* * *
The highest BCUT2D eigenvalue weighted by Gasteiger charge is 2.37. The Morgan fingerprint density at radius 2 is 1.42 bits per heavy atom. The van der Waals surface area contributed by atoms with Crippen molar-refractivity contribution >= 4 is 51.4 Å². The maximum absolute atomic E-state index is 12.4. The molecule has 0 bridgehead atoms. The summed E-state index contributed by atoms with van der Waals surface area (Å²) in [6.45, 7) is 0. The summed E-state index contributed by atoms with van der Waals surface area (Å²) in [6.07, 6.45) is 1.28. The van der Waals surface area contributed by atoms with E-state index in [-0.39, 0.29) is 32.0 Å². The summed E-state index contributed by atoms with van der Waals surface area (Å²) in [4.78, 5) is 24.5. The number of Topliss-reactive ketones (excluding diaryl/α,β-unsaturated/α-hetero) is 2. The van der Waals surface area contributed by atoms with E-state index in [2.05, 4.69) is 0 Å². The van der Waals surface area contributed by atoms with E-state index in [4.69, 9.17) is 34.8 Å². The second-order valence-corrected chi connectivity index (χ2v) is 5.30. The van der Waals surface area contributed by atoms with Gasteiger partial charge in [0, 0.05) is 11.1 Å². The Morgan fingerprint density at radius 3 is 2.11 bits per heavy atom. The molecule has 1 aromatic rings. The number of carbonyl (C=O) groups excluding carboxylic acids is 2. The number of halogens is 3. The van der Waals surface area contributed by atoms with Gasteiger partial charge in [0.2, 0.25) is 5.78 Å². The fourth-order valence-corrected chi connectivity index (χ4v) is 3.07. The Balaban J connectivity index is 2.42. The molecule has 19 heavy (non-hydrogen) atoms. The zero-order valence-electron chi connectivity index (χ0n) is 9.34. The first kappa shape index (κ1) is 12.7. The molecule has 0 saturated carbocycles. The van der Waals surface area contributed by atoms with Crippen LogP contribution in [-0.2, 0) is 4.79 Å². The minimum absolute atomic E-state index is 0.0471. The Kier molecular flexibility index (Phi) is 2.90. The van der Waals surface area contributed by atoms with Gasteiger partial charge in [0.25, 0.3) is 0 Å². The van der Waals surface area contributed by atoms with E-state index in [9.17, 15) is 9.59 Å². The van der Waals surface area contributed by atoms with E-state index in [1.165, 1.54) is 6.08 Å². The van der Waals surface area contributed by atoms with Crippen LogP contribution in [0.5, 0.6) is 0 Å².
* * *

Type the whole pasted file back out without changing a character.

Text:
The highest BCUT2D eigenvalue weighted by Gasteiger charge is 2.37. The Morgan fingerprint density at radius 2 is 1.42 bits per heavy atom. The van der Waals surface area contributed by atoms with Crippen molar-refractivity contribution >= 4 is 51.4 Å². The maximum absolute atomic E-state index is 12.4. The molecule has 0 bridgehead atoms. The summed E-state index contributed by atoms with van der Waals surface area (Å²) in [6.45, 7) is 0. The summed E-state index contributed by atoms with van der Waals surface area (Å²) in [6.07, 6.45) is 1.28. The van der Waals surface area contributed by atoms with E-state index in [-0.39, 0.29) is 32.0 Å². The summed E-state index contributed by atoms with van der Waals surface area (Å²) in [4.78, 5) is 24.5. The number of Topliss-reactive ketones (excluding diaryl/α,β-unsaturated/α-hetero) is 2. The van der Waals surface area contributed by atoms with E-state index in [2.05, 4.69) is 0 Å². The van der Waals surface area contributed by atoms with E-state index in [4.69, 9.17) is 34.8 Å². The second-order valence-corrected chi connectivity index (χ2v) is 5.30. The van der Waals surface area contributed by atoms with Gasteiger partial charge in [0, 0.05) is 11.1 Å². The Morgan fingerprint density at radius 3 is 2.11 bits per heavy atom. The molecule has 1 aromatic rings. The number of carbonyl (C=O) groups excluding carboxylic acids is 2. The number of halogens is 3. The van der Waals surface area contributed by atoms with Gasteiger partial charge in [0.2, 0.25) is 5.78 Å². The fourth-order valence-corrected chi connectivity index (χ4v) is 3.07. The Balaban J connectivity index is 2.42. The molecule has 19 heavy (non-hydrogen) atoms. The zero-order valence-electron chi connectivity index (χ0n) is 9.34. The first kappa shape index (κ1) is 12.7. The molecule has 0 saturated carbocycles. The van der Waals surface area contributed by atoms with Crippen LogP contribution in [-0.2, 0) is 4.79 Å². The minimum absolute atomic E-state index is 0.0471. The Kier molecular flexibility index (Phi) is 2.90. The van der Waals surface area contributed by atoms with Gasteiger partial charge in [0.25, 0.3) is 0 Å². The van der Waals surface area contributed by atoms with E-state index in [9.17, 15) is 9.59 Å². The van der Waals surface area contributed by atoms with E-state index in [1.165, 1.54) is 6.08 Å². The van der Waals surface area contributed by atoms with Crippen LogP contribution in [0.5, 0.6) is 0 Å².